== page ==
At any given time in Victoria, there are about 200 young people incarcerated in the youth justice system, which has two centres: one in Parkville, the other in Malmsbury. Both facilities and their staff have been under strain in recent years, partly due to a series of riots by inmates and the increasingly complex nature of offenders, many of them recidivists.
Part of the government’s solution is to build a new “fit for purpose” youth centre at Cherry Creek in Melbourne’s west. It will include high, high-to-medium, and low-security units; incentives for good behaviour; 12 mental-health beds; and an orientation unit for new admissions.
Such reforms, according to the Auditor-General's report, “present an
important opportunity” to “better meet the needs of young people and
contribute to reduced reoffending”.
The audit examined the files of 40 young people incarcerated between January 1 and June 30 last year and found that more than half did not have a case plan. Other problems identified included inadequate facilities, the fact that youths were not being properly assessed when they arrived to determine what services they needed, and a “focus on security that impairs access to education and health services”.
Youth Affairs Minister Jenny Mikakos said the Auditor-General’s report
“confirms what we knew all along – that the Liberals left the youth justice
system a total mess by underfunding vital services, such as education,
health and rehabilitation, as well as leaving buildings in disrepair.”
But opposition spokeswoman Georgie Crozier said the government was in denial, and that the latest assault was yet another example of a system in crisis.
A tool developed by Assistant Professor Dana McCoy and her colleagues will help to more accurately measure early development across diverse cultures.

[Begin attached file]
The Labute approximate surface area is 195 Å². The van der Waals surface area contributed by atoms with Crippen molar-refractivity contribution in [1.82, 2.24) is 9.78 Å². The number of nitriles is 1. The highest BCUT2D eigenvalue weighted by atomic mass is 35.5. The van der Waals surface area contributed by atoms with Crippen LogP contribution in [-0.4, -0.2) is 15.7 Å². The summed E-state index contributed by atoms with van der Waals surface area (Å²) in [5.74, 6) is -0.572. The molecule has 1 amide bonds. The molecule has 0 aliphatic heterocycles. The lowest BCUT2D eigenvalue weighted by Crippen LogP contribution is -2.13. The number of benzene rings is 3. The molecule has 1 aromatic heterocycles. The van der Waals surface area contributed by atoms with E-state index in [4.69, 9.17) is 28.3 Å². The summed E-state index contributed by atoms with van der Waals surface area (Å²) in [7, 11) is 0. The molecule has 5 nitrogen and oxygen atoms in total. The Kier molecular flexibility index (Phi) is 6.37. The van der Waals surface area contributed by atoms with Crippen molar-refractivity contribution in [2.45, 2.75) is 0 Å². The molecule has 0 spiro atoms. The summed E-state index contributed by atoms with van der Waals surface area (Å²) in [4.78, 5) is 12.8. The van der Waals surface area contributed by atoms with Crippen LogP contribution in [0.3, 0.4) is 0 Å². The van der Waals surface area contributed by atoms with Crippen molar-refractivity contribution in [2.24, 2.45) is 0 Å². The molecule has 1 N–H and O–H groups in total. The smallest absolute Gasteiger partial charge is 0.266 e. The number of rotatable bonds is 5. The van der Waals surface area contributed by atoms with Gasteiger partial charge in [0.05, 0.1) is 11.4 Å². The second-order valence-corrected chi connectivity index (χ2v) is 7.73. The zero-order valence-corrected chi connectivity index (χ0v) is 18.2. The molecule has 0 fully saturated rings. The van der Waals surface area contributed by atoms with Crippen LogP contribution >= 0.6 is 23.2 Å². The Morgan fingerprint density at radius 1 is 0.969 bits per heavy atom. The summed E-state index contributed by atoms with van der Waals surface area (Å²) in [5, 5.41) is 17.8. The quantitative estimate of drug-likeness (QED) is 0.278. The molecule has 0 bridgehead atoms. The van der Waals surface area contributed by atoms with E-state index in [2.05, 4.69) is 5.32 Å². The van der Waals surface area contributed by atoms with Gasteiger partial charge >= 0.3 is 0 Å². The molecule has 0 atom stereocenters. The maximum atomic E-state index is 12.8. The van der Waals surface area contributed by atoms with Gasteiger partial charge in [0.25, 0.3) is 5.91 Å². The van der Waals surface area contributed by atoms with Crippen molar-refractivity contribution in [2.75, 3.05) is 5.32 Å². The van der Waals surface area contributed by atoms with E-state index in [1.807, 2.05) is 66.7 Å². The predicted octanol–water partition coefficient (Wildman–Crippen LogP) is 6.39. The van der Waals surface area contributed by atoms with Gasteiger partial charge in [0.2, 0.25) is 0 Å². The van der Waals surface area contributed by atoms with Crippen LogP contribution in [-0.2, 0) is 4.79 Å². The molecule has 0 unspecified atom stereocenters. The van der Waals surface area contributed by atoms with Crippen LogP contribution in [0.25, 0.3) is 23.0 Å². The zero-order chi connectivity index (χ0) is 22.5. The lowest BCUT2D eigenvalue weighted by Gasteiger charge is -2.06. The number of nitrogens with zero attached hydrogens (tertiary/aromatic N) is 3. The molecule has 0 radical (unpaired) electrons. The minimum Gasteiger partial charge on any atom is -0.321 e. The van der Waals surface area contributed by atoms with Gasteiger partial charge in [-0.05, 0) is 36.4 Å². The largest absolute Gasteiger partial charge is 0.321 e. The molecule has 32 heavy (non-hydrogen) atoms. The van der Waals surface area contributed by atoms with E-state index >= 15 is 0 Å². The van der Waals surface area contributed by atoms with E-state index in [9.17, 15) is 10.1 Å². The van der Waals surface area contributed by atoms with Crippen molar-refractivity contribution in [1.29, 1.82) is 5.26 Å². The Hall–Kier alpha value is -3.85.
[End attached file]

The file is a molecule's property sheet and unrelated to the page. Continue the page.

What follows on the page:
A new tool that allows for large-scale monitoring of children’s early development across diverse cultures could have broad implications in research and policy around the globe, according to its co-creator, Assistant Professor Dana McCoy. The tool, whose promising early uses were recently summarized in the Early Childhood Research Quarterly, provides scalable, comparable data on the motor, language, cognitive, and social-emotional skills of young children (ages 0 to 3) around the world. McCoy worked with Günther Fink, associate professor at the Swiss TPH in Basel and adjunct professor at the Harvard T.H. Chan School of Public Health, and HGSE doctoral candidate Marcus Waldman to develop and validate the first-of-its-kind measure, an open-source platform called the Caregiver Reported Early Development Instruments (CREDI).
“The CREDI has filled a gap — not only from a policy perspective but also a research perspective, to have tools to use in program evaluation globally,” McCoy says. “Early childhood has increasingly been recognized by governments and nongovernmental organizations (NGOs) as a window of opportunity for improving not only the developmental outcomes of individual children, but also the social and economic wellbeing of society as a whole.”